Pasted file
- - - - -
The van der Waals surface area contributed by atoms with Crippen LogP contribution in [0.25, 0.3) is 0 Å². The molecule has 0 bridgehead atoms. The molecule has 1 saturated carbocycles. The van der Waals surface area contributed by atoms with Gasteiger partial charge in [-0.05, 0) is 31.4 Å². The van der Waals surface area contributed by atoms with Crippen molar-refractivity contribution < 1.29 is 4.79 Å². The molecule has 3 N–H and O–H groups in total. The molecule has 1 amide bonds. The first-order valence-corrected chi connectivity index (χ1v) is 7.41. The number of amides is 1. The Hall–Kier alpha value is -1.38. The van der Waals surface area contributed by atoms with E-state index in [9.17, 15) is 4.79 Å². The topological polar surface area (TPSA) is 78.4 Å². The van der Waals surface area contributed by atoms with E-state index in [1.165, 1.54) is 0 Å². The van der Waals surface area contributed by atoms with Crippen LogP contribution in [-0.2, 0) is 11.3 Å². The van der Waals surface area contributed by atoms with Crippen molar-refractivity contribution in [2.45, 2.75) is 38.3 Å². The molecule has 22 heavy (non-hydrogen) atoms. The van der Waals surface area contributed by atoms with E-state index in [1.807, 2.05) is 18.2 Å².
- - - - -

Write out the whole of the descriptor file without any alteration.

The van der Waals surface area contributed by atoms with Crippen LogP contribution in [0.25, 0.3) is 0 Å². The molecule has 0 bridgehead atoms. The molecule has 1 saturated carbocycles. The van der Waals surface area contributed by atoms with Gasteiger partial charge in [-0.05, 0) is 31.4 Å². The van der Waals surface area contributed by atoms with Crippen molar-refractivity contribution < 1.29 is 4.79 Å². The molecule has 3 N–H and O–H groups in total. The molecule has 1 amide bonds. The first-order valence-corrected chi connectivity index (χ1v) is 7.41. The number of amides is 1. The Hall–Kier alpha value is -1.38. The van der Waals surface area contributed by atoms with E-state index in [9.17, 15) is 4.79 Å². The topological polar surface area (TPSA) is 78.4 Å². The van der Waals surface area contributed by atoms with E-state index in [1.165, 1.54) is 0 Å². The van der Waals surface area contributed by atoms with Crippen LogP contribution in [-0.2, 0) is 11.3 Å². The van der Waals surface area contributed by atoms with Crippen molar-refractivity contribution in [2.45, 2.75) is 38.3 Å². The molecule has 22 heavy (non-hydrogen) atoms. The van der Waals surface area contributed by atoms with E-state index in [1.807, 2.05) is 18.2 Å².